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“For now, Brune is one of a small but growing number of Tulsans who are living ahead of thetimes, finding obscure corners of downtown to convert into private homes.”

– The Tulsa World

Downtown reshapes with space to live in
MICHAEL OVERALL World Staff Writer
10 April 2006


It’s a simple question, really. How big is the apartment? How many square feet? But Ken Brune takes a long pause, thinking it over.

“Well,” he says, “that depends.”

It’s hard to say exactly where the apartment ends and the law office begins. Take, for example, that room with a long table and six or eight chairs.

Call it a dining room and Brune’s apartment measures about 1,500 square feet. But call it a conference room and the apartment shrinks to 1,300 square feet.

“We use it for both,” he says. “That’s what you get when you live and work in the same place.”

The place where Brune both lives and works is called the Reunion Center, a 10-story office tower at Fourth and Main streets. He’s the one and only resident.

His bedroom is maybe 10 steps from the receptionist's desk; his gourmet kitchen just around the corner from the waiting room.

“It’s an unusual place to live right now,” Brune says. “But I think five, 10 years from now it will seem very normal.”

By then, if all goes according to the Vision 2025 plan, much of downtown’s old vacant office space will be converted to mixed use, with people living, working and shopping within the same few blocks, if not in some cases within the same building.

For now, Brune is one of a small but growing number of Tulsans who are living ahead of the times, finding obscure corners of downtown to convert into private homes.

Of course, you have the major residential projects, too. The Tribune Lofts, the Philtower Lofts, Central Park condominiums. But people like Brune are making their own little niches in unexpected places.

On the ninth floor of the Reunion Center, a long hallway leads from the elevators to his law firm. What isn’t immediately obvious is that it also leads to his private apartment – a door in the reception area slides open to reveal a dining room and beyond that the kitchen and cozy living room.

“Living downtown is itself a unique experience,” Brune said. “Personally, now I can’t imagine living anywhere else.”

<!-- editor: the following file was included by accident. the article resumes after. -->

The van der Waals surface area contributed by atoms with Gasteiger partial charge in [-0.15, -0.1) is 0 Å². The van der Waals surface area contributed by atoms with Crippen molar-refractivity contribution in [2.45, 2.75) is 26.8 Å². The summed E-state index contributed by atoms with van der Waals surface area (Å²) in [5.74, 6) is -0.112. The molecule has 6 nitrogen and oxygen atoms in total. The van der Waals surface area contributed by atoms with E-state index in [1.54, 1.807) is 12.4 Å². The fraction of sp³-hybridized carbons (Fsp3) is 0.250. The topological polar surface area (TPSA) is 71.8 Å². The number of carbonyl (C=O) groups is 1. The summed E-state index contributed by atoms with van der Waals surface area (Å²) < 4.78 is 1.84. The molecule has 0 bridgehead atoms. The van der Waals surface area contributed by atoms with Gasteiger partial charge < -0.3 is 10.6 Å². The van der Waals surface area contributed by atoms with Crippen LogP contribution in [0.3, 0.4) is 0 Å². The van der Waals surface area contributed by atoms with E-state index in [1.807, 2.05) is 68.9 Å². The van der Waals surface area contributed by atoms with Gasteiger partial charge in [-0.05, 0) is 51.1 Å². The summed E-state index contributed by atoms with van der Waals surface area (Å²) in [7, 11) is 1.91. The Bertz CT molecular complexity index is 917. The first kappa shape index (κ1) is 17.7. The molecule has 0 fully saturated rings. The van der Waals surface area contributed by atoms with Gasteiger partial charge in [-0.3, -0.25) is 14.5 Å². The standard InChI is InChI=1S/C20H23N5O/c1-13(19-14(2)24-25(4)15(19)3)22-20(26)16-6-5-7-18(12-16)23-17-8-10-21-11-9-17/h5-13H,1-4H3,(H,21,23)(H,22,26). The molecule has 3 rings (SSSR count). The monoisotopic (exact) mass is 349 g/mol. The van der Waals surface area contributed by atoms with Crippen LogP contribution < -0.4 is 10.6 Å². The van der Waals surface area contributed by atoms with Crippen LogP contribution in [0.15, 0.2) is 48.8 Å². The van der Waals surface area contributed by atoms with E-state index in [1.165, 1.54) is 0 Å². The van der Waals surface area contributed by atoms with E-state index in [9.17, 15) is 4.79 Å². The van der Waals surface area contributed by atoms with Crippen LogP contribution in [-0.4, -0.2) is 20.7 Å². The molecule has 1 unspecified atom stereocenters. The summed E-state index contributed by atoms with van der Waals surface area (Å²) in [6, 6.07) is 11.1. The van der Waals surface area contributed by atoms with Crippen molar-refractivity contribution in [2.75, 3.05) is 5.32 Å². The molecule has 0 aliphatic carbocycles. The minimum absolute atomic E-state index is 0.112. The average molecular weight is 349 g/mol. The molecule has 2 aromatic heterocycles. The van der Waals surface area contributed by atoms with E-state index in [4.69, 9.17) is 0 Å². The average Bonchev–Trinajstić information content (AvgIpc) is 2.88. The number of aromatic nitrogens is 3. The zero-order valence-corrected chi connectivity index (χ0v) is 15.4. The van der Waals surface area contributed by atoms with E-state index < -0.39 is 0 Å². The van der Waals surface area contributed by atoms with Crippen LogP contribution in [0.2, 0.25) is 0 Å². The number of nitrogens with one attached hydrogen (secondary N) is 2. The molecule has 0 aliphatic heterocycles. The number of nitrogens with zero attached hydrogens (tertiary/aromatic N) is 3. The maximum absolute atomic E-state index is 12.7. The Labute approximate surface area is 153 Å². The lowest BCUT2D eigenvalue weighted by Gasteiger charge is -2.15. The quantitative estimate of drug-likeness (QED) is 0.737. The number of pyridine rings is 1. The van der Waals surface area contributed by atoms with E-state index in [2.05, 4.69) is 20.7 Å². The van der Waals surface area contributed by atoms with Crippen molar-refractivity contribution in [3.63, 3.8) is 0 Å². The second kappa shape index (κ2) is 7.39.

In vacant office buildings, above empty storefronts and often with do-it-yourself renovations, people aren’t waiting for high- profile, well-financed Vision 2025 projects.

These downtown outposts are mostly scattered,with a few in the Brady District and even fewer in the central business core along Main Street and Boston Avenue.

But a cluster seems to be forming near Third Street and Kenosha Avenue, a mix of dilapidated and freshly renovated old buildings.

Micha Alexander calls it “in the shadow of downtown,” and that’s where he wants it to stay.

“We can be over here out of the way and do our own thing,” said Alexander, who launched the area’s revitalization with the 2003 renovation of the Virginia Lofts. “I want to be a real arts district, not for tourists but for artists.”

Ten or 12 people – most, if not all, of them “artsy and creative” people by Alexander’s description – live in the neighborhood right now, with more trickling in gradually.

But he hopes to break ground later this year on a project that would at least double the population of the neighborhood. And yet the new construction would hardly make it mainstream. If anything, the project would make the neighborhood even more offbeat.

Alexander wants to build condos out of prefabricated metal “pods,” stacked on top of each other not unlike Lego blocks. Each apartment would be about 1,200 square feet and would sell for around $150,000.

Some might think the architecture resembles agiant air-conditioning unit, but Alexander likes the modernist abstraction.Sitting next-door to the existing old brick buildings around Kenosha, it would give the downtown streets a nuanced texture, he said.

“It’s art to me. Downtown needs the old and the new.”

Alexander applied for Vision 2025 funding, but officials rejected his proposal. Maybe that’s just as well because now he can follow his own Bohemian dream without any outside influence, he said.

“If anything,” he said, “it makes me a lot more determined to do it and not look back.”

Meanwhile, a few blocks from Kenosha, construction workers are painting and renovating an 1,800-square-foot spacewith floor-to-ceiling windows that look out over the Performing Arts Center and the Williams Green.

Outside the front door, residents will find plenty of covered parking. The apartment sits on one of the upper floors of a parking garage.

“There's nothing else like it in Tulsa,” said George Shaffer, president of American Parking, the company that owns both the KC Auto Hotel and the one apartment inside it.

The space itself dates back to at least the 1960s. In the 1980s, it was known as the “Sky Cave.”

But with a resurgence in downtown, the apartment now enjoys unprecedented popularity. Shaffer has a waiting list of would-berenters.

“We don’t have to advertise,” he said. “People can’t find enough places to live downtown right now.”


900 ReunionCenter · Nine East Fourth Street · Tulsa, OK 74103
(t) 918.578.9080
(f) 918.599.8673

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